A little “counter bias” to undo centuries of bias probably doesn’t hurt. So long as bias exists, I welcome the use of language which helps to undo it. There’s a riddle that relies on the implicit societal gender bias in the word “doctor” (see below). That bias exists despite the fact that the balances are turning toward the field having more women. The little “surprise” that we get when our assumptions are broken is probably useful in fixing up these assumptions so long as they continue to exist. Ideally they won’t exist for too much longer.
The riddle (probably easy – given the context of this comment): A father and son were in a car accident where the father was killed. The ambulance brought the son to the hospital. He needed immediate surgery. In the operating room, a doctor came in and looked at the little boy and said I can’t operate on him he is my son. Question: Who is the doctor?
Unfortunately, bias cannot truly counter bias; two wrongs never make a right, except if whatever went wrong is perfectly binary. Just as (extreme example, to drive the point in) enslaving every white man on Earth for a year wouldn’t undo even a single day of enslavement or misogynism for even a single early-1800s black woman, biasing one article towards women doesn’t remove another article’s bias towards men. This is the trap that most “equalist” groups fall into, sadly, and is in all honesty more likely to just end up flipping societal biases than removing them.
If we want to end the bias, then we need to start treating people equally, regardless of distinguishing factors; one group _cannot_ receive preferential treatment to another. The issue is that societal bias exists, not that it’s aimed at the wrong group; re-aiming it will, sadly, just end up reinvigorating it with fresh blood. If you want to focus on pronouns, then I would personally suggest alternating pronouns (maybe assume a team of programmers, a guy and a gal?), or using a neutral pronoun such as the age-old singular “they”.
Now, I know this can be hard, and often feels like it doesn’t actually help (to the point where some equalist groups have even been known to protest against treating everyone equally instead of counter-biasing), but refusing to bias articles is the only way to fight back against the existence of bias. Counter-biasing, while it seems like it would help even things out, can only lead to a vicious cycle; eventually the “counter” bias supplants the main bias (e.g., we’d eventually get centuries of assuming the average expert is a “she”), at which point the original bias will just be used to counter it again (e.g., after centuries of “she” experts, we’d get writers who start using “he” as “a little ‘counter bias’ to undo centuries of bias”), in a cycle that repeats ad nauseum. What we need to do is break the cycle, and bias towards “unbiased” instead; if we get centuries of everyone assuming the average “expert” is a team consisting of John and Jane Doe, then the entire concept of “men are better at X and women are better at Y” becomes alien, except for the rare case of fields where there’s an actual biological advantage (e.g., women tend to be better at soprano singing and portraying Wonder Woman, while men tend to be better at bass singing and portraying Superman); unless and until this happens, societal bias will still exist, just a bit more fractured than it used to be. But until then, this is very much a case of the road to hell being paved with good intentions.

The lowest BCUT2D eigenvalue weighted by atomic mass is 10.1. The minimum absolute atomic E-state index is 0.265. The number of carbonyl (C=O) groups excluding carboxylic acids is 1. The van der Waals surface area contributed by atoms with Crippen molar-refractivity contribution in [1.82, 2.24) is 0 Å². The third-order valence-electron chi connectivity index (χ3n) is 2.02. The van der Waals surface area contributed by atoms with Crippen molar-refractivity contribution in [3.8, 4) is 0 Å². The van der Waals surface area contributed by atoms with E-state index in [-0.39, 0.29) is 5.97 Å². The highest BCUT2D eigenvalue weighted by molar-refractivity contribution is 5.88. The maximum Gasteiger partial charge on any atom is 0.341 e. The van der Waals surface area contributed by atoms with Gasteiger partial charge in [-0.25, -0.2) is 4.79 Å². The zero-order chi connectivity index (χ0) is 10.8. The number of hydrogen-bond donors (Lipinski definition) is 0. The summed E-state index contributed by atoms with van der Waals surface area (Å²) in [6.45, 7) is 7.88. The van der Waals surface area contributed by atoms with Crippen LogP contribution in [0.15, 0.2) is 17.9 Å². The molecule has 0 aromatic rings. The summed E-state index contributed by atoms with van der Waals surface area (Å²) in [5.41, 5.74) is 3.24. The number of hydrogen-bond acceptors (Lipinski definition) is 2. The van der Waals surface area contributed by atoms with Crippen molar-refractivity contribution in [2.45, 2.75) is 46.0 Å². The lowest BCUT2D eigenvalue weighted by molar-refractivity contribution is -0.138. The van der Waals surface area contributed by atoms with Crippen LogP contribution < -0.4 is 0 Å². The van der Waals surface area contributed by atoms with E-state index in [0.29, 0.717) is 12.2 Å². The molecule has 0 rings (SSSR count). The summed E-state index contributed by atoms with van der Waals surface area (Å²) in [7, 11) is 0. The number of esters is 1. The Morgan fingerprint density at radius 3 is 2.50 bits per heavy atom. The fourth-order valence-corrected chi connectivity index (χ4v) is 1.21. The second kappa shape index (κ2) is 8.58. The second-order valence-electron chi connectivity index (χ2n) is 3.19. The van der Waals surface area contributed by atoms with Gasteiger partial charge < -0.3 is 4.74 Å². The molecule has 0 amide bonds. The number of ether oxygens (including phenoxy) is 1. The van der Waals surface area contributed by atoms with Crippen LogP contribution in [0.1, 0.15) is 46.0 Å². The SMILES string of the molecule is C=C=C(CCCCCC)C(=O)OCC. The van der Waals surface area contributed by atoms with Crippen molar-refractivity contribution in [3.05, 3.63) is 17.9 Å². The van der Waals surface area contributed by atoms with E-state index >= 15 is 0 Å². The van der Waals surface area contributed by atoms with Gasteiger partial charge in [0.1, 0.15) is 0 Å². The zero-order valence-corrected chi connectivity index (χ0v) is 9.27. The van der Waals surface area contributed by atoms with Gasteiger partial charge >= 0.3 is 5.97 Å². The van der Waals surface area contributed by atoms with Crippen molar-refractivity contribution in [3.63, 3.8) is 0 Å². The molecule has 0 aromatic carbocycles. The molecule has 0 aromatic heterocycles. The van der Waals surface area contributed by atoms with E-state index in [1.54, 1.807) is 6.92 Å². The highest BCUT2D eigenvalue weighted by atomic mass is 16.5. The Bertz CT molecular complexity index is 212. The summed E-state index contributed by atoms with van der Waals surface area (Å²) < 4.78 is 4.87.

[This especially isn’t helped by the fact that a lot of people, deep down (and often subconsciously), want there to be a bias; it doesn’t matter what it is, the mere existence of a bias makes it easier for people to just blame everything on “the other side”, instead of having to actually look at whether they’re at fault. That’s why so many people get up in arms against actually treating everyone equally, even if they don’t show bias themselves, and why it’s so much easier for us to just shift the bias around every so often. I don’t say this about you specifically, it’s something that pretty much everyone does at some level.]
The best way to look at it, IMO, is to ask yourself this: If everyone copies me, will there still be a bias? If yes, then you’re not really undoing bias, just pointing bias in a different direction; if no, then you’re actively fighting against bias.
tl;dr: Adding bias, by definition, cannot make an article less biased. This holds true even if the introduced bias runs counter to common biases, since a bias is still a bias. If we want to end bias, then we need to fight against our instincts and remove as much bias as we can.